History of YLS
The origins of Yale Law School trace to the earliest days of the 19th century when law was learned by clerking as an apprentice in a lawyer’s office. The first law schools, including the one that became Yale, developed out of this apprenticeship system and grew up inside law offices.
The future Yale Law School formed in the office of a New Haven, Connecticut, practitioner, Seth Staples. Staples owned an exceptional library (an attraction for students at a time when law books were scarce), and he began training apprentices in the early 1800s.
By the 1810s, his law office had a full-fledged law school. Samuel Hitchcock, one of Staples’ former students, became a partner at the office and later, the proprietor of the New Haven Law School.
Affiliation with Yale College
The New Haven Law School affiliated gradually with Yale from the mid-1820s to the mid-1840s. Law students began receiving Yale degrees in 1843. David Daggett, a former U.S. senator from Connecticut, joined Hitchcock as co-proprietor of the school in 1824. In 1826, Yale named Daggett to be professor of law in Yale College, where he lectured to undergraduates on public law and government.
Yale Law School remained fragile for decades. At the death of Samuel Hitchcock in 1845 and again upon the death of his successor, Henry Dutton, in 1869, the University came near to closing the School.
Mission of the School
In the last decades of the 19th century, Yale began to take the mission of university legal education seriously and to articulate for Yale Law School two traits that would come to be hallmarks of the School.
First, Yale Law School would be small and humane; it would resist the pressures that were emerging in university law schools elsewhere toward large enrollments and impersonal faculty-student relations. Second, Yale Law School would be interdisciplinary in its approach to teaching the law.
Initially, the Law School achieved its links to other fields of knowledge by selecting members of other departments of the University to teach in the Law School. Across the 20th century, Yale pioneered the appointment to the law faculty of professors ranging from economics to psychiatry. This led Yale Law School away from the preoccupation with private law that then typified American legal education and toward serious engagement with public and international law.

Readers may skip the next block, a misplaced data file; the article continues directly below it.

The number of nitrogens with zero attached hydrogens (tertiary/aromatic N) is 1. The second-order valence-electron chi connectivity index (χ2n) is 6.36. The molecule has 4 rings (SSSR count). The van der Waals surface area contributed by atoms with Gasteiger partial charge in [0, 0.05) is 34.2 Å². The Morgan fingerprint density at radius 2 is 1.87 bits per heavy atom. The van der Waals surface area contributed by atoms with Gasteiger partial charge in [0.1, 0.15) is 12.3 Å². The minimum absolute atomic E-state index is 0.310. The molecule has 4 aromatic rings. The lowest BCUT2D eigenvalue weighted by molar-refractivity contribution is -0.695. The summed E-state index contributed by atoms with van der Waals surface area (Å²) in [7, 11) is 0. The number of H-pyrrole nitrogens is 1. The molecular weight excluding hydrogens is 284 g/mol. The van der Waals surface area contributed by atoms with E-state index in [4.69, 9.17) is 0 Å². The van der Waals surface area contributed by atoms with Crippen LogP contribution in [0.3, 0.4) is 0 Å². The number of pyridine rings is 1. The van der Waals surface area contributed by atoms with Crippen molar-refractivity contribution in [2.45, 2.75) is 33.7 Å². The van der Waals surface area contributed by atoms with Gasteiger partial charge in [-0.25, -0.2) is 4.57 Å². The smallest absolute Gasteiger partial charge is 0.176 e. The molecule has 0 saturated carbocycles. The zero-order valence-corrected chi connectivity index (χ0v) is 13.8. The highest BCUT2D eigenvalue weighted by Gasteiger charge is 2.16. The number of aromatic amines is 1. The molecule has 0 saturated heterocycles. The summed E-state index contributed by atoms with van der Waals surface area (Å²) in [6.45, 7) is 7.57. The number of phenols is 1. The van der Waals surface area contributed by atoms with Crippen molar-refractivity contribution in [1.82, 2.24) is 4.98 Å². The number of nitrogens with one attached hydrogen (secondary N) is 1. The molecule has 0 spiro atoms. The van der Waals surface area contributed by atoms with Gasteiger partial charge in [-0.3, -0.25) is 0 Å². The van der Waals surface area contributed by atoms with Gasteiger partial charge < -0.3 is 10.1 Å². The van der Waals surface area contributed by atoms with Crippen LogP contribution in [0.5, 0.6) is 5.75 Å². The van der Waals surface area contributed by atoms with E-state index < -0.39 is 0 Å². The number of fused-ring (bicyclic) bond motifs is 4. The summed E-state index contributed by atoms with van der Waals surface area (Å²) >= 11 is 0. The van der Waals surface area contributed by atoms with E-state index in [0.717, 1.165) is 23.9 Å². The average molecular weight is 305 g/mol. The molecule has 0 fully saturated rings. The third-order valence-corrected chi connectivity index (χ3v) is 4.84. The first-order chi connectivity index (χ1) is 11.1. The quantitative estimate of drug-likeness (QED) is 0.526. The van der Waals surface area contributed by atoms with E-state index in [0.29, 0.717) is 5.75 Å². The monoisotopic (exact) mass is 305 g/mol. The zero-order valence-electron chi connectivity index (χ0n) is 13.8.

Revival of the School
The revival of Yale Law School after 1869 was led by its first full-time dean, Francis Wayland, who helped the School establish its philanthropic base. It was during this time that the modern law library was organized. It was also during this period that The Yale Law Journal was started, and Yale’s pioneering efforts in graduate programs in law began; the degree of Master of Laws was offered for the first time in 1876.
After 1900, Yale Law School acquired its character as a dynamic center of legal scholarship. In the 1930s, Yale Law School spawned the movement known as legal realism, which has reshaped the way American lawyers understand the function of legal rules and the work of courts and judges.
The realists directed attention to factors not captured in the rules, ranging from the attitudes of judges and jurors to the nuances of the facts of particular cases. Under the influence of realism, American legal doctrine has become less conceptual and more empirical. Under Dean Charles Clark (1929 -1939), the School built a faculty that included such legendary figures as Thurman Arnold, Edwin Borchard, future U.S. Supreme Court Justice William O. Douglas, Jerome Frank, Underhill Moore, Walton Hamilton, and Wesley Sturges. Clark was the moving figure during these years in crafting the Federal Rules of Civil Procedure, the foundation of modern American procedure.
Emphasis on public law
Yale Law School’s tradition of emphasizing public as well as private law proved ever more prescient as events of the 20th century increased the role of public affairs in the life of the law. Yale graduates found themselves uniquely well prepared to play important roles in the rise of the administrative state, the internationalization following the world wars, and the domestic civil rights movement.
In the 1950s and 1960s, the School became renowned as a center of constitutional law, taxation, commercial law, international law, antitrust, and law and economics. In recent decades, the pace of curricular innovation has, if anything, quickened, as the School has developed new strengths in such fields as comparative constitutional law, corporate finance, environmental law, gender studies, international human rights, and legal history, as well as an array of clinical programs taught by a clinical faculty of exceptional breadth and devotion.